Since 1999, members of staff from the Leeds office of investment management and stockbroking firm Redmayne Bentley have been visiting children at Castleton Primary School in Armley to listen to them read as part of the Right to Read programme.

The partnership began when a former investment manager at the firm, who was also a governor at the school, helped set up the programme. 

Keith, the chairman of Redmayne Bentley, who has been involved with the programme from the outset, said: “If you cannot read you will miss so much in this day and age. Most people learn to read at school and the expectation is that they will become more fluent with practice. In many homes the routine is that children have a bedtime story. Gradually, children relate words to pictures and so move forward to reading by themselves – which is great.

“Sadly, some families, for a number of reasons, don’t have family reading. This can put their children at a disadvantage on the road to knowledge. 

“It is most important to be aware this programme is not taking the place of normal school learning; it’s an addition.”

And Redmayne Bentley has recently won two major industry awards, being named ‘Best Stockbroker for Customer Service’ and also ‘Best Self Select ISA’ for the second year in a row.

The Investment and Wealth Management Awards recognise the best financial service providers for excellent service and value for money, as voted for by Investors Chronicle and Financial Times readers.

Keith’s mantra has always been to treat your clients’ money like your own.

He bought me a coffee and a mince pie in Costa in 2013.

If I publish a couple more of his press releases, I think he’ll accept I’ve repaid my debt to him.


IT was nice to read about the success of family-owned Yorkshire business Brilliant Stages.

The business, which has designed stages for world tours by the Rolling Stones, Robbie Williams, Beyonce, Take That and Coldplay, has been bought by US group TAIT.

Brilliant Stages was founded by former teacher Adrian Brooks and is now run by his son Ben.

I met Adrian years ago and have spent plenty of good times with him and our mutual friend Jonny Hick.

The two used to meet in a bar near Wakefield called The Greenhouse and discuss business opportunities.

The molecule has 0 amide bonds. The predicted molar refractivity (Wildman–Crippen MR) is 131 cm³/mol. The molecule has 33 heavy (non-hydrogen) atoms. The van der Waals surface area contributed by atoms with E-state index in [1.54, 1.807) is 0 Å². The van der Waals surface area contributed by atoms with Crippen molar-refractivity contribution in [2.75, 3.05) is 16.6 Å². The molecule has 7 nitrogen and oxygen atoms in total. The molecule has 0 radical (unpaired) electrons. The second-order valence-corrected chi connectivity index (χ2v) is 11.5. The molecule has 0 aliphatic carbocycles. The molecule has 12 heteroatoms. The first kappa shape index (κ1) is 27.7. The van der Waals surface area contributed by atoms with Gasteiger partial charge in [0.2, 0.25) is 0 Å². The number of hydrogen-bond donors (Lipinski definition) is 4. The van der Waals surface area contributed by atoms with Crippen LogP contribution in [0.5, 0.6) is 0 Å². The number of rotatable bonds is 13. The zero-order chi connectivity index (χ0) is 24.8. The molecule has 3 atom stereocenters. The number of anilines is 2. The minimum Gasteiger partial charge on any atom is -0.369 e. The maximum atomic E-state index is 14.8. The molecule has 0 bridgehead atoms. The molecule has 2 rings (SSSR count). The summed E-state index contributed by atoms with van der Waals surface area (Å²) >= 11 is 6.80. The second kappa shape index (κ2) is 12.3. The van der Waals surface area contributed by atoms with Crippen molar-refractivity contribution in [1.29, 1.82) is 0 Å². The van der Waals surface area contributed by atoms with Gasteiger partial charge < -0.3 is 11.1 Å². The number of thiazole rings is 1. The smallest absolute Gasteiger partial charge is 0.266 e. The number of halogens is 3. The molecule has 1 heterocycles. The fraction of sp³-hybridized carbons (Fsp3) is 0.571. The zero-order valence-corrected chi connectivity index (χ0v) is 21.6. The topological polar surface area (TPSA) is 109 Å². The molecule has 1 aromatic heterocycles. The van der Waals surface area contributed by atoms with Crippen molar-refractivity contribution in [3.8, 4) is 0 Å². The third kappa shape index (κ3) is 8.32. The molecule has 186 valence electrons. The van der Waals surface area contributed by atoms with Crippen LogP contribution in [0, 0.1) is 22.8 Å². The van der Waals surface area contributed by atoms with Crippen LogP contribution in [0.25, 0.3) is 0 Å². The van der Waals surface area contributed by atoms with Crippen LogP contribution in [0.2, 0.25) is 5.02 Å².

They called it “blue sky thinking” and subsequently bought a Fairline yacht based out of Majorca named, “Blue Sky Thinking”.

Unfortunately it sank, but that’s another story.

I first came across Adrian’s business when it was known as Litestructures.

I received a press release about a company based in South Kirkby near Pontefract which produced scaffolding.

It was a pretty boring press release until I got to the last paragraph which said that the firm had diversified into making staging for live concerts and had recently produced the entire stage set for Janet Jackson’s world tour.

Cue finding a photo of our Janet in concert (no, not her Super Bowl performance with Justin Timberlake where her nipple was revealed) and the story made the front page of the Yorkshire Post business section.

And the press release took pride of place in my file marked “Crap PR” which I would take with me whenever I was asked to do a ‘meet the media’ panel discussion or a talk to wide-eyed PR bods.

If you haven’t worked it out already the lesson is not to hide the most interesting information in the final paragraph of a press release.

I later interviewed Adrian Brooks and he gave me a tour of his base at Production Park near Ponty.

They had built a huge hangar where they could set up the stages they had built for world tours and some of the greatest living entertainers would come in to rehearse their shows in this huge facility squeezed between the A1 and a housing estate.

When I went there was a huge stage being built for a tour by Scissor Sisters, who I believe are a popular beat combo named after their love of hand-operated shearing tools.

I wonder if they’ve got a pair of grape scissors?

Adrian told me some of the locals had got wind that big stars had been visiting his business to rehearse their world tours.

I asked if having fans and groupies outside had caused any problems.

“No, not really, because we’ve managed to nip it in the bud,” he told me.

Apparently he’d found a young mum with a pram outside the gates one day.

She paused from taking a drag on her cigarette and stopped chewing gum for a moment to ask him: “Have you got Robbie Williams in there? I’ve heard him singing.”

Quick as a flash Adrian replied: “No, we’ve just got the radio turned up really loud.”

Have a great weekend.